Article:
I shall, however, assume that the Legislature, having provided for the allowance of even liabilities incurred under the clauses where the word 'paid' occurred, if the method of accounting according to which the profits were computed required it, could not have had a different intention in the same way that the word 'paid' had been directed to be read. But the expenditure claimed in the present case does not appear to be allowable even on that basis. It is pertinent to enquire how far the explanation of the word 'paid' goes. As I have already said in passing, even if clauses (i) to (v), (ix), (x) and (xiii) are to be read as covering liabilities about which there is no contingency and which have accrued under settled obligations either in definite sums or in a form under which the actual cost is already ascertainable. None of the clauses is concerned with a floating liability, the measure of which depends upon the will of the assessee and the discharge of which rests only in a promise. Had the development plan been carried out in the present case in the year of account, but the engineers and labourers remained to be paid, an estimated amount of the expenditure might be a proper debit, if the analogy of the clauses where the word 'paid' has been used applies to clause (xv). Or, perhaps, if the deeds of sale had atleast said that the assessee would be bound on it a minimum expenditure of a stated sum, there might be a question whether such sum would not be allowable even before it was spent, though there appear to be reasons for holding that it would not be. But under the agreement in the present case, the expenses are entirely at large and the development work itself nearly so. I am clear in my mind that even the analogy of those clauses of Section 10 (2), where the word 'paid' has been used, would not entitle us to hold that clause (xv) can be so read as to cover the expenditure claimed in the present case.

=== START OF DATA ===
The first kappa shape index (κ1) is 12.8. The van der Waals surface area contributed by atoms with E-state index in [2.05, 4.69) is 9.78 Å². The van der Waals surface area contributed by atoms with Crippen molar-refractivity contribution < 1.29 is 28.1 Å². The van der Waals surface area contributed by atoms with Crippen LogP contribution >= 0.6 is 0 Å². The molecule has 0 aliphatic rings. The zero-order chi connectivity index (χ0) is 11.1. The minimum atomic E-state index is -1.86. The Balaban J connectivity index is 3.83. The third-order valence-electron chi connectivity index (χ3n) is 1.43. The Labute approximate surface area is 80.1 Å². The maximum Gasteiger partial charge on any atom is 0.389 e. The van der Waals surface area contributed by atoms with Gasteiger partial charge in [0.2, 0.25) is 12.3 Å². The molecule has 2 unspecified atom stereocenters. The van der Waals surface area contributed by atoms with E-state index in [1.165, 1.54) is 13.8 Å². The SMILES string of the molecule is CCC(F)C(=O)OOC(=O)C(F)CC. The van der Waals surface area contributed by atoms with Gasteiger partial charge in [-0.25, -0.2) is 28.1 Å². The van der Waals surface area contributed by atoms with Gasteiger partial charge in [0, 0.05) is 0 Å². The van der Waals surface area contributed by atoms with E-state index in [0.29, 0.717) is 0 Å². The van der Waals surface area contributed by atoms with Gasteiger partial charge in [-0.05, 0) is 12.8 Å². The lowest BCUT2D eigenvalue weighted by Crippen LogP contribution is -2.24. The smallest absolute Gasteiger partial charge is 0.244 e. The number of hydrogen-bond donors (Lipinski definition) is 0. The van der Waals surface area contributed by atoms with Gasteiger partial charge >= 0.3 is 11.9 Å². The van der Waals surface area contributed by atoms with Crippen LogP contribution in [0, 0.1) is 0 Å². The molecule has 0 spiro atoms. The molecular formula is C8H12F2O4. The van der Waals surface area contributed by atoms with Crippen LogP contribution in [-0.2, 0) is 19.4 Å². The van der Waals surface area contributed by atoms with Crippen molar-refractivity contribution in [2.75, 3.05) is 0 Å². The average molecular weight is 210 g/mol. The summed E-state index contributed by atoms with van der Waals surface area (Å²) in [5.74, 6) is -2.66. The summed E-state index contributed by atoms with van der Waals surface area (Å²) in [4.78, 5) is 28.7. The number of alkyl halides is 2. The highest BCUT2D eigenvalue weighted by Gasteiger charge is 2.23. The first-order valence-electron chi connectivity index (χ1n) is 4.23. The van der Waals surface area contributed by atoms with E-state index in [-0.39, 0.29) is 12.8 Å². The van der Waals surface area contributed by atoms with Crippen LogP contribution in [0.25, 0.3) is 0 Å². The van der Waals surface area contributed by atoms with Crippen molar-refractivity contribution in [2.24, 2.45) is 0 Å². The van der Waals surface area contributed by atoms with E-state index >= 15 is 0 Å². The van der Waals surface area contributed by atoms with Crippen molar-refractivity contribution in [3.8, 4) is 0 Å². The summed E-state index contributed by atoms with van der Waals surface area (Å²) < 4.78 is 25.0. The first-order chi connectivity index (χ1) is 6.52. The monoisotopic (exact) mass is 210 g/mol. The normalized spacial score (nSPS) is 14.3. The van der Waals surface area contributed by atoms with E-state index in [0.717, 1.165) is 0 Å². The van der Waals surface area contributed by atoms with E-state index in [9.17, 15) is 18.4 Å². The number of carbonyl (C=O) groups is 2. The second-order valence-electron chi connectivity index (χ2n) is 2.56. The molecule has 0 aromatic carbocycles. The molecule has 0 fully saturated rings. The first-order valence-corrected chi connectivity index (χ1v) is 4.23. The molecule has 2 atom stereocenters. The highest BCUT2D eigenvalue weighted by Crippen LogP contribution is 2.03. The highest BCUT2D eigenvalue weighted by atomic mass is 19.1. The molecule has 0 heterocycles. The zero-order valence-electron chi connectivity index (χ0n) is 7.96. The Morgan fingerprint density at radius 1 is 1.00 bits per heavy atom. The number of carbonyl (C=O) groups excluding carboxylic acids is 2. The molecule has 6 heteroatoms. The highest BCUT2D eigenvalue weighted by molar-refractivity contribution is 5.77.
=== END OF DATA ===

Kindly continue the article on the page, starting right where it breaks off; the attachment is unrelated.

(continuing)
It appears to me that the same result must follow if we examine the incidents of accounting in the mercantile method. Even under that system of accounting, the expenditure in question would not be a proper debit item. Mr. Gupta began his argument on the footing that the assessee had employed the mercantile method of accounting and referred us to the decision in Shiva Prasad Gupta v. Commissioner of Income-tax, U. P. : AIR1929All819 , for an exposition of that method. Later on, he said that the assessees method was a mixed method and pointed out that Section 13 did not mention any particular method of accounting. All that one had to see in a particular case was whether the profits could be ascertained from the method employed and if they could be; that method would be the 'compulsory basis of computation'-Income-tax Commissioner, Bombay v. Srangpur Cotton . v. Commissioner of Income-tax, Bombay : 23ITR230(SC) , which explains the method in the following words :-
'That system brings into credit what is due, immediately it becomes lagally due and before it is actually received and it brings into debit expenditure the amount for which a legal liability has been incurred before it is actually disbursed.'